The Wonder of Genetics is a user-friendly guide through the wonderful – and, to some, scary – world of genetics.
Everyone can benefit from reading it: lay readers will have the opportunity to learn, in the first few chapters, the basic principles of genetics, whereas more knowledgeable readers will appreciate the more complicated material that follows (with the help of accompanying diagrams and the extensive glossary). Readers who are reasonably fluent in English will have no problem with the level of language used in the book.
Although they might be tempted to skip a few introductory pages, biologists and even geneticists will have a lot to learn from The Wonder of Genetics. The book contains the most recent facts and figures on well-known topics, clarifications of misconceptions about common applications of genetics, and the latest discoveries and advances in the field.
Every aspect of genetics, from the most common and well known that affect our daily lives and decisions to the most bizarre and unfamiliar, is explained in this book. The reader can learn how genetics might be responsible for, or at least involved in, a long list of traits and processes such as alcoholism, criminality, IQ, schizophrenia, ageing, evolution, genetically modified organisms and foods, gene therapy, DNA fingerprinting and cloning.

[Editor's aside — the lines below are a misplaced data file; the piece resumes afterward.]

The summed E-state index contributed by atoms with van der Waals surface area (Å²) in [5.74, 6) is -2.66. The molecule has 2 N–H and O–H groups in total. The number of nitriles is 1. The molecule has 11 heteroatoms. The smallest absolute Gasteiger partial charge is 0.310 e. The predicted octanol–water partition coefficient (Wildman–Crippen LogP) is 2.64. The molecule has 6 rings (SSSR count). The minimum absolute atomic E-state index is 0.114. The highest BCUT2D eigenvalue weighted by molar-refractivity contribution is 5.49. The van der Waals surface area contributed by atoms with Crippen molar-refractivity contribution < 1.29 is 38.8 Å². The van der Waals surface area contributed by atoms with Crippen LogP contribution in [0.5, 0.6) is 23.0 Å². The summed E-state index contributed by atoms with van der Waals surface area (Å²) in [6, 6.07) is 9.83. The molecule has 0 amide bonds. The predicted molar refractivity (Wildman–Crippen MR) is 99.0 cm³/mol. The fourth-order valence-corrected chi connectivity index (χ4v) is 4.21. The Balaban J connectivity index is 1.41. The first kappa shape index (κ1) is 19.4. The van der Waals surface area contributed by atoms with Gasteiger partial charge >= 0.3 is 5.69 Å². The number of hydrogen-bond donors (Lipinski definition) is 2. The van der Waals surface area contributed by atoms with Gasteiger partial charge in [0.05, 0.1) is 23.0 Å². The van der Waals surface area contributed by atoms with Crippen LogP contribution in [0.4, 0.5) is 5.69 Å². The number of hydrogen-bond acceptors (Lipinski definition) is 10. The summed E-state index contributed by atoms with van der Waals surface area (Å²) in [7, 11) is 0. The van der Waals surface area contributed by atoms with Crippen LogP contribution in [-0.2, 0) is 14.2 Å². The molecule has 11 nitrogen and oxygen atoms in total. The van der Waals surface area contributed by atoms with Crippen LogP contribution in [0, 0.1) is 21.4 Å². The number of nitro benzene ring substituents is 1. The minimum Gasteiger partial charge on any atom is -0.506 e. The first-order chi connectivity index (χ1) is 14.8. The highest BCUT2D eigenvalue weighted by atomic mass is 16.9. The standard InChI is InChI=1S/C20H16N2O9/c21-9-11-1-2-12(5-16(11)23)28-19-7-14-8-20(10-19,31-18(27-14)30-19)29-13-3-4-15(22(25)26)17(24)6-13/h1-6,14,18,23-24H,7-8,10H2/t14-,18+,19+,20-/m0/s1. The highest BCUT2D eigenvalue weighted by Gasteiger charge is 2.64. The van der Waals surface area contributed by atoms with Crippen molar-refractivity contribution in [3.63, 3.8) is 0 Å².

But The Wonder of Genetics is more than a collection of issues affected by genetics. Instead, the author goes a step further, discussing the implications of genetics and genetic discoveries for important areas such as economics, politics, ethics, religion, racism, the media and even the movie industry.
A secondary-school biology teacher can find an endless supply of good quality instructive material in this book, including diagrams, descriptions of molecular genetic techniques and examples of genetically influenced diseases, their frequency in the population and current developments in the efforts made to cure them.
Students in advanced secondary-school biology classes (aged 16-18) can use The Wonder of Genetics to enhance their understanding of genetics and its many applications. They can also find excellent case-study material suitable for small projects, for example to look at the pattern of inheritance of various genetic traits. Furthermore, the book’s coverage of issues that have provoked debates all over the world could be useful for interdisciplinary studies that encompass subjects from biology and sociology to religion and economics. Examples of such controversial topics are nature versus nurture, evolution versus creationism, the use of stem cells, and the creation of genetically modified organisms.
Publisher: Prometheus Books
Publication year: 2010